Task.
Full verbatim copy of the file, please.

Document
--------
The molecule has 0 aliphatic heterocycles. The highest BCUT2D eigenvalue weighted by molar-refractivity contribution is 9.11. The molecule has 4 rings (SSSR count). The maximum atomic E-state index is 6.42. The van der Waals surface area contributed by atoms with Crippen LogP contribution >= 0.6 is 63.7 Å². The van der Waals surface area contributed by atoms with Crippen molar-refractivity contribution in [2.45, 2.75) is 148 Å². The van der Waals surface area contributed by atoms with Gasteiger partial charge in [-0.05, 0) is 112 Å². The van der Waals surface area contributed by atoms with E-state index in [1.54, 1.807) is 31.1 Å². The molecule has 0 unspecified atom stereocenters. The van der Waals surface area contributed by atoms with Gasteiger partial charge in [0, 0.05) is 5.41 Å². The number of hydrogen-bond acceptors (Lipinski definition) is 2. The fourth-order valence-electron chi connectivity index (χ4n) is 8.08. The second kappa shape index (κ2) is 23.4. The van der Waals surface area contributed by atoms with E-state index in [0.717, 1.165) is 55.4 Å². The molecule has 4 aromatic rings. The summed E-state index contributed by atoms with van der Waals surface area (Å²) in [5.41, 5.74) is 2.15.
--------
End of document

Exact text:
The molecule has 0 aliphatic heterocycles. The highest BCUT2D eigenvalue weighted by molar-refractivity contribution is 9.11. The molecule has 4 rings (SSSR count). The maximum atomic E-state index is 6.42. The van der Waals surface area contributed by atoms with Crippen LogP contribution >= 0.6 is 63.7 Å². The van der Waals surface area contributed by atoms with Crippen molar-refractivity contribution in [2.45, 2.75) is 148 Å². The van der Waals surface area contributed by atoms with Gasteiger partial charge in [-0.05, 0) is 112 Å². The van der Waals surface area contributed by atoms with E-state index in [1.54, 1.807) is 31.1 Å². The molecule has 0 unspecified atom stereocenters. The van der Waals surface area contributed by atoms with Gasteiger partial charge in [0, 0.05) is 5.41 Å². The number of hydrogen-bond acceptors (Lipinski definition) is 2. The fourth-order valence-electron chi connectivity index (χ4n) is 8.08. The second kappa shape index (κ2) is 23.4. The van der Waals surface area contributed by atoms with E-state index in [0.717, 1.165) is 55.4 Å². The molecule has 4 aromatic rings. The summed E-state index contributed by atoms with van der Waals surface area (Å²) in [5.41, 5.74) is 2.15.